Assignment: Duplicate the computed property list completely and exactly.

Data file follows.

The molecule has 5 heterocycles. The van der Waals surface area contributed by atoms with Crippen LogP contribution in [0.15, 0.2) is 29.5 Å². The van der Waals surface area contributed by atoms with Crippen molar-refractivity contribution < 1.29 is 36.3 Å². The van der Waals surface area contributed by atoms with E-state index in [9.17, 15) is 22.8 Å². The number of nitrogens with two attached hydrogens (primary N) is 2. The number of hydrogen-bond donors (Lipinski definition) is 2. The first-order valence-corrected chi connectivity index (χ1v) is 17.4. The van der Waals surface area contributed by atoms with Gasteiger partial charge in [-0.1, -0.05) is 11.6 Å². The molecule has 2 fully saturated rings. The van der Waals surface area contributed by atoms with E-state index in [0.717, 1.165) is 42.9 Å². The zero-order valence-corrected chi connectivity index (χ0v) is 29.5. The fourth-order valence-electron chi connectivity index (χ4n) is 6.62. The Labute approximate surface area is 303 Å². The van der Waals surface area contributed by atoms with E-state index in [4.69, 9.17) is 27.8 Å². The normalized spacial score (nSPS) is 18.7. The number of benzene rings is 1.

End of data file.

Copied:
The molecule has 5 heterocycles. The van der Waals surface area contributed by atoms with Crippen LogP contribution in [0.15, 0.2) is 29.5 Å². The van der Waals surface area contributed by atoms with Crippen molar-refractivity contribution < 1.29 is 36.3 Å². The van der Waals surface area contributed by atoms with E-state index in [9.17, 15) is 22.8 Å². The number of nitrogens with two attached hydrogens (primary N) is 2. The number of hydrogen-bond donors (Lipinski definition) is 2. The first-order valence-corrected chi connectivity index (χ1v) is 17.4. The van der Waals surface area contributed by atoms with Gasteiger partial charge in [-0.1, -0.05) is 11.6 Å². The molecule has 2 fully saturated rings. The van der Waals surface area contributed by atoms with E-state index in [0.717, 1.165) is 42.9 Å². The zero-order valence-corrected chi connectivity index (χ0v) is 29.5. The fourth-order valence-electron chi connectivity index (χ4n) is 6.62. The Labute approximate surface area is 303 Å². The van der Waals surface area contributed by atoms with E-state index in [4.69, 9.17) is 27.8 Å². The normalized spacial score (nSPS) is 18.7. The number of benzene rings is 1.